Donoughue helped found the British Horse Industry Confederation in 1999[18][19] and was a Consultant Member until 2003.[2] This coincided with appointment that September with co-option onto the joint Lords and Commons committee tasked with the responsibility of drafting a new Gambling bill. The outcome would be the licensing of so-called Big Casinos and a general release of universal internet betting rights. On 22 Dec 2015 he declared a gift to the bookmakers union.[20] The radical change to the status quo proved a revolution in working people's experience of gaming that would indirectly cause remedial action on payday loans.[2]

Visiting professor[edit]

He was a visiting professor of Government at LSE from 2000 to 2011/2012.[21]

Chairman of the Starting Price Regulatory Commission[edit]

Donoughue became chairman of the SPRC when it was founded in 2003, and as of 2016 was still in that role.[22] The SPRC is a non-profit organisation operating on a cost recovery basis that

is responsible for the integrity of the starting price (SP). The majority of bets on British horseracing struck with bookmakers in betting shops and other off-course outlets are paid out according to the SP. The job of the Commission is to ensure that the returned price accurately reflects the price available on-course at the off.[22]

House of Lords[edit]

On 21 May 1985, he was created a life peer as Baron Donoughue, of Ashton in the County of Northampton.[23][2]

Donoghue was an Opposition Labour spokesman for Energy, Heritage and Treasury matters from 1991 to 1992.[2] In 1997, Tony Blair appointed him a junior minister at the Ministry of Agriculture, Fisheries and Food, in which role he served until 1999.[2] He later joined the Countryside Alliance against New Labour's policy on Hunting with Dogs, and the Foot-and-mouth disease outbreak.[clarification needed]

Donoghue is a climate change denialist and a trustee of the Global Warming Policy Foundation (a climate denialist think tank).[24]

He is a member of Labour Friends of Israel.[25]

Personal life[edit]

Donoughue was married to Carol Ruth Goodman from 1959 until their divorce in 1989; they have two sons and two daughters.[26] He married Sarah, Lady Berry, widow of Sir Anthony Berry, in 2009.[27]



  • Bernard Donoughue and Janet Alker. Trade Unions in a Changing Society. London: PEP, 1963.
  • Bernard Donoughue. British Politics and the American Revolution: the path to war, 1773–75. London: Macmillan, 1964.
  • W. T. Rodgers; Bernard Donoughue. The People into Parliament: an illustrated history of the Labour Party. London: Thames and Hudson, 1966.
  • Bernard Donoughue and George William Jones. Herbert Morrison: Portrait of a Politician. London: Weidenfeld and Nicolson, 1973. ISBN 9780297766056
  • Bernard Donoughue. Prime Minister: Conduct of Policy Under Harold Wilson and James Callaghan, 1974–79. London: Jonathan Cape, 1987. ISBN 9780224024501
  • Bernard Donoughue. The Heat of the Kitchen: an autobiography. London: Politicos, 2004.
  • Bernard Donoughue. Downing Street Diary: Volume 1 – With Harold Wilson in No. 10. London: Jonathan Cape, 2004. ISBN 0224040227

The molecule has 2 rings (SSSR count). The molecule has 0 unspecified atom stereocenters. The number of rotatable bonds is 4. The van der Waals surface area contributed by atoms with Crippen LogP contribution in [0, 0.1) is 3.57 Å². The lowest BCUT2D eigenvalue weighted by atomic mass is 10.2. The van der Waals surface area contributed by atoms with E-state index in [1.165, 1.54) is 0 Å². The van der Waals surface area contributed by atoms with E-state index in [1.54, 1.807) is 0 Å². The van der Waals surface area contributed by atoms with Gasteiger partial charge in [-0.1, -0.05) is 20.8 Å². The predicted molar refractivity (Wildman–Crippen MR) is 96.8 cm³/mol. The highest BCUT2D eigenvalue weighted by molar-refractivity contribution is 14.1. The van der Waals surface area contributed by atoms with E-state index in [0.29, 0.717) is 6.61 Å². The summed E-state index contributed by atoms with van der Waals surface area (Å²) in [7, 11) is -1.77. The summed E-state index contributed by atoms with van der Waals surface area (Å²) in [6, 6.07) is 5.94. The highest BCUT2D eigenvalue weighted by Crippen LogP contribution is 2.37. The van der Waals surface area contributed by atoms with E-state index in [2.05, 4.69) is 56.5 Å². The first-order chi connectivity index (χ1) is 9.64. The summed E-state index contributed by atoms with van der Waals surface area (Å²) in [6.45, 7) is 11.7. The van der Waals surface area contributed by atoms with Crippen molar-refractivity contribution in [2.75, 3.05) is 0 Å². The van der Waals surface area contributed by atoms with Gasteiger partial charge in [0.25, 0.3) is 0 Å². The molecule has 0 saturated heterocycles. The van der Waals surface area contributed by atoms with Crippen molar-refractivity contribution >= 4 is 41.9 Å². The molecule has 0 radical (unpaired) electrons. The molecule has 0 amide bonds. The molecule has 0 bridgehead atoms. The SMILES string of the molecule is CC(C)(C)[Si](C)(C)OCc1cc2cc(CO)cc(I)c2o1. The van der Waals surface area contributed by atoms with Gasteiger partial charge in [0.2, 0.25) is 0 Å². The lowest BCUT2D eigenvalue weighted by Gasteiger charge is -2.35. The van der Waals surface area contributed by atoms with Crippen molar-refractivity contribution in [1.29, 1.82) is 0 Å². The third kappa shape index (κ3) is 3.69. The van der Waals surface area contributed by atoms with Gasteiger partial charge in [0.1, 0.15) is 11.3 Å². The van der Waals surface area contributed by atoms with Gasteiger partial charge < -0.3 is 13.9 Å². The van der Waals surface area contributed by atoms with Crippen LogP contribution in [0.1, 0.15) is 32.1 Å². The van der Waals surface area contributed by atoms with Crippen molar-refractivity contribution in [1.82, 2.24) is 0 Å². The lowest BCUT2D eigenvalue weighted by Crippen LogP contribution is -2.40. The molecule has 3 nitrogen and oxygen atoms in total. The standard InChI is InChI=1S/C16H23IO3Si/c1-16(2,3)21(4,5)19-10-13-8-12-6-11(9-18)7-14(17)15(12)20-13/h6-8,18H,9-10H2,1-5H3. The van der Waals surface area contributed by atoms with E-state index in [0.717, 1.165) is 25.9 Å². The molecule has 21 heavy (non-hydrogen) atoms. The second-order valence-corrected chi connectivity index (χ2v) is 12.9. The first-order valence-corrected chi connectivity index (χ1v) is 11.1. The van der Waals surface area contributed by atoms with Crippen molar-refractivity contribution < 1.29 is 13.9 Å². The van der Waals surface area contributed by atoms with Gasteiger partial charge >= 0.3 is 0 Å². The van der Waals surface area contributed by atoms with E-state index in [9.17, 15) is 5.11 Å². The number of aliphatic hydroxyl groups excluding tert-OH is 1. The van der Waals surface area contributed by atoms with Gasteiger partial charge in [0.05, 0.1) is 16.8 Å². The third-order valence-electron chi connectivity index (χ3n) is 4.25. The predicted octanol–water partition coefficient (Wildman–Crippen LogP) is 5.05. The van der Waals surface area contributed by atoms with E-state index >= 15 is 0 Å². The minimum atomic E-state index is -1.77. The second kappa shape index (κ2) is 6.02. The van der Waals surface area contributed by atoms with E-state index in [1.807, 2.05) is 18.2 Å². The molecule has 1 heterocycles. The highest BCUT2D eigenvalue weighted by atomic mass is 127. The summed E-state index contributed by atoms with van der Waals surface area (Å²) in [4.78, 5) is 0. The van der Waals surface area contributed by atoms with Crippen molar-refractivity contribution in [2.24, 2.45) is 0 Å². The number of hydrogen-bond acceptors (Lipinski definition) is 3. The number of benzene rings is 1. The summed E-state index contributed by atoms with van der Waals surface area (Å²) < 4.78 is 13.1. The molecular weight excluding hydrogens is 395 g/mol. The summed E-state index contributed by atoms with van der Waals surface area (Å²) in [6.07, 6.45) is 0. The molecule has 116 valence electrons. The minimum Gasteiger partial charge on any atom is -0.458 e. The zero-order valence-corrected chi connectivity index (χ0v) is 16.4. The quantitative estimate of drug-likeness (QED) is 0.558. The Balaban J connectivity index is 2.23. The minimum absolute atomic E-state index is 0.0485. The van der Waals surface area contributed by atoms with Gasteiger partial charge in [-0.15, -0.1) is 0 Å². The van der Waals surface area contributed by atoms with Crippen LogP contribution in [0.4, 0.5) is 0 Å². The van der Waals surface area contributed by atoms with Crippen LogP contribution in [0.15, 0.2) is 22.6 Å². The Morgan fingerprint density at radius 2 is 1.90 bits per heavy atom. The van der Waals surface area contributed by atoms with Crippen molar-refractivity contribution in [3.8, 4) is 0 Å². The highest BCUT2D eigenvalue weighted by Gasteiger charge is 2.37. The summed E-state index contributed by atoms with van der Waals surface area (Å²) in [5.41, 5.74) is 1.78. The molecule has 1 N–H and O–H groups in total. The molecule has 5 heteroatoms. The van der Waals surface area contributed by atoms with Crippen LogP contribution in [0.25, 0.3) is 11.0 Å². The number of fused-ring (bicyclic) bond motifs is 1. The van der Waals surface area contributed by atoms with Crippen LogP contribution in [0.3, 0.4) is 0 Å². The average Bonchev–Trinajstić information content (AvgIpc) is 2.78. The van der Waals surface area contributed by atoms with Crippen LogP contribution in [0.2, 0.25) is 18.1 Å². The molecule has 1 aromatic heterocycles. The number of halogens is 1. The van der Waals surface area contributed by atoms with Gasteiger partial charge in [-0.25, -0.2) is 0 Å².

• Bernard Donoughue. Downing Street Diary: Volume 2 – With James Callaghan in No. 10. London: Pimlico, 2009. ISBN 1845950941
  • Bernard Donoughue. Westminster Diary: A Reluctant Minister under Tony Blair. London: I.B.Taurus, 2016. ISBN 1784536504
  • Bernard Donoughue. Westminster Diary Volume 2: Farewell to Office. London: I.B. Tauris, 2017. ISBN 1784539465

Critical studies and reviews of Donoughue's work[edit]

Downing Street diary


  1. ^ Donoughue in Debrett's People of Today
  2. ^ a b c d e f "Lord Donoughue". UK Parliament.
  3. ^ a b c d e Who's Who 2007, London: A & C Black, 2007: p. 624
  4. ^ a b The Baron Donoughue, Burke's Peerage
  5. ^ B. Donoughue, British Politics and the American Revolution: The Path to War 1773–75, London: Macmillan, 1964: p. viii
  6. ^ B.D. interview with Stephen Bush on 17 Dec 2015. Retrieved 3 August 2016.
  7. ^ which became the Policy Studies Institute in 1976. About PSI Office Page
  8. ^ HL Deb 03 February 1965 vol 262 cc1180-2;
  9. ^ "Observer review: Downing Street Diary by Bernard Donoughue". 10 July 2005.
  10. ^ HL Deb 03 July 1974 vol 353 cc281-4
  11. ^ "MINISTERIAL ADVISERS". Parliamentary Debates (Hansard). 2 May 1974.
  12. ^ Dennis Kavanagh for The Telegraph, 29 May 2003. Some unfinished business at No 10
  13. ^ Harold Evans. Good Times, Bad Times. Athaeneum (1984). Chapters 12–13.
  14. ^ Stephen Bush interview. Retrieved on 3 August 2016.
  15. ^ J. Lynn. Comedy Rules: From the Cambridge Footlights to Yes, Prime Minister. Faber & Faber, Aug 18, 2011 ISBN 9780571277971 .: 98 
  16. ^ Interview in Marxism Today, November 1987 City Strategies
  17. ^ LSE List of Honorary Fellows[permanent dead link]
  18. ^ "". Archived from the original on 2 May 2012. Retrieved 16 February 2013.
  19. ^ Westminster, Department of the Official Report (Hansard), House of Lords. "Lords Hansard text for 13 May 1999 (190513-01)".{{cite web}}: CS1 maint: multiple names: authors list (link)
  20. ^ Federation of Course Bookmakers, 22 December 2015.
  21. ^ "Mile End Group, Next Event". Archived from the original on 20 October 2011. Retrieved 2013-02-17.{{cite web}}: CS1 maint: bot: original URL status unknown (link)Mile End Group at Queen Mary, University of London (archived)
  22. ^ a b Starting Price Regulatory Commission, June 2012. Starting Price Regulatory Commission Report 2011 Archived 14 August 2014 at the Wayback Machine
  23. ^ "No. 50136". The London Gazette. 28 May 1985. p. 7379.
  24. ^ Ward, Bob. "Climate change 'sceptics' know they have lost the argument, but they are still churning out propaganda". Grantham Research Institute on Climate Change and the Environment. London School of Economics and Political Science. Retrieved 5 June 2022.
  25. ^ "LFI Supporters in Parliament". Labour Friends of Israel. Retrieved 8 September 2019.
  26. ^ "Person Page".
  27. ^ Andy McSmith for The Independent. 24 October 2009. "Village people: 24/10/2009"

External links[edit]

Orders of precedence in the United Kingdom